Despite being offered his job back, the employee declined to return to GitHub. It is understandable that he would not want to continue working at a company that was so quick to unjustifiably fire him. The investigation revealed errors in judgment, and while GitHub did dismiss one human resources employee, they did not take other concrete actions that would prevent those errors in judgment from occurring again. Additionally, relationships between the employee and upper management at GitHub would likely still be damaged, as was the case with Claire Stapleton at Google. [11]

As previously mentioned, GitHub employees were unsuccessful in their attempt to stop the company from engaging in business with ICE. This demonstrated that GitHub employees do not always have the power to sway important company decisions. However, this did not stop them from speaking out about this firing. The initiative taken by the fired employee’s fellow colleagues to sign a petition is an interesting example of coworkers standing up for each other. Those 200 employees who signed the petition felt it was their duty to express their disagreement with the decision. Doing so was an attempt to help their coworker, but also an attempt to defend their rights and freedoms. A sad result of this case is that other employees may have felt as though they couldn’t speak up against racism or bigotry due to a fear of punishment. If they had let this firing go without speaking up, they could have risked something similar happening to themselves in the future. This protest was also a defense of the professional autonomy that GitHub’s employees felt they ought to possess. They can be considered experts in their field, and thus must be allowed to act freely according to their own expertise.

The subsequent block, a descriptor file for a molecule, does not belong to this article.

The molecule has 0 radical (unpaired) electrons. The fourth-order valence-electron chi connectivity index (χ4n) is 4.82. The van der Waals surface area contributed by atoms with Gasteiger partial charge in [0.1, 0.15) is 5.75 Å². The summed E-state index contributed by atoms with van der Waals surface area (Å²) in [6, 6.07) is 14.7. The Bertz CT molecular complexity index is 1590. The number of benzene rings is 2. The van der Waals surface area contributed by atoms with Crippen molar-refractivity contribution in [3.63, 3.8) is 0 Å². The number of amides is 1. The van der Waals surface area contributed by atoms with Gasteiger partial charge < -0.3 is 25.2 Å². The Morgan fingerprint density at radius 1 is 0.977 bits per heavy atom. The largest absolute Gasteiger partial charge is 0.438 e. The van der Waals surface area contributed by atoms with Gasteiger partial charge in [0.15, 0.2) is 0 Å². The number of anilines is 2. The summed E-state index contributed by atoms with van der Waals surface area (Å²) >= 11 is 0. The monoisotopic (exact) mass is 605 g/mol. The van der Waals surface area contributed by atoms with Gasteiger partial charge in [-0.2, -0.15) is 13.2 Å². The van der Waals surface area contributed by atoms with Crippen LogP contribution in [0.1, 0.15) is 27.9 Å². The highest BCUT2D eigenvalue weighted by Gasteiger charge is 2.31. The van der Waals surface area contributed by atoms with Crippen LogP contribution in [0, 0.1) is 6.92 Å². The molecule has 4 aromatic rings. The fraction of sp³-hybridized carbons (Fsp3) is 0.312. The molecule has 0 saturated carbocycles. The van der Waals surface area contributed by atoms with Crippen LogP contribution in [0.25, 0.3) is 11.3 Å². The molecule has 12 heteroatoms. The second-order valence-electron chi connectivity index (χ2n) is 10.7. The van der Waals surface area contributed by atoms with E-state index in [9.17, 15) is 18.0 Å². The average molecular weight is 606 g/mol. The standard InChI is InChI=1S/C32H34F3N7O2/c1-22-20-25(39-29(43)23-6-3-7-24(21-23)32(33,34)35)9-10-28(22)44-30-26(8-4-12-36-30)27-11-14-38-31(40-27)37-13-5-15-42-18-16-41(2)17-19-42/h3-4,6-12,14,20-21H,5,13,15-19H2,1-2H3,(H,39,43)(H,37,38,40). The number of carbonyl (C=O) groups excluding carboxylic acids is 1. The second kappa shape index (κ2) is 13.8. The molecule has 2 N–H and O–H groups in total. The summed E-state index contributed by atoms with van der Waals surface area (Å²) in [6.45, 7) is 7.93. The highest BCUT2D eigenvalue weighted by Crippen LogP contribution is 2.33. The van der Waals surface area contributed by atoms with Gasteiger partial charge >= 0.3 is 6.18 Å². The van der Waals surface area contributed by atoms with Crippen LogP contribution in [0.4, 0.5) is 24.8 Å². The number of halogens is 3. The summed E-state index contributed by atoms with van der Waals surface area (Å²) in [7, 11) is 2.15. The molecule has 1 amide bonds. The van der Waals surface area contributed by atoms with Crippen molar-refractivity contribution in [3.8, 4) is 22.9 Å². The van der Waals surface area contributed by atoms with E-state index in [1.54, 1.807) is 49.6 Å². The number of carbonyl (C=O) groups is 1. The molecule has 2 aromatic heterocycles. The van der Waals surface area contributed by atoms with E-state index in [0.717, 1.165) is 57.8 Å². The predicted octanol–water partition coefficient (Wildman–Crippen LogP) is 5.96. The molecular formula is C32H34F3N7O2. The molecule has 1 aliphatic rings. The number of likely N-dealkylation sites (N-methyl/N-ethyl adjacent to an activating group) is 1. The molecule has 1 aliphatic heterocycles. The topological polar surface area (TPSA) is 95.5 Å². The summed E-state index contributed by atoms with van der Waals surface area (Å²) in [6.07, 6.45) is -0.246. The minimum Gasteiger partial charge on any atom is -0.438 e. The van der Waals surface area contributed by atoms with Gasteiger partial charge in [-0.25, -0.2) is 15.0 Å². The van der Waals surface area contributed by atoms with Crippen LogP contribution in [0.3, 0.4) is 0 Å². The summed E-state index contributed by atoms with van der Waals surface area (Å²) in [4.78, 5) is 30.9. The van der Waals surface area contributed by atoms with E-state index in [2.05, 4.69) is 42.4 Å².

GitHub’s Perspective and EthicsEdit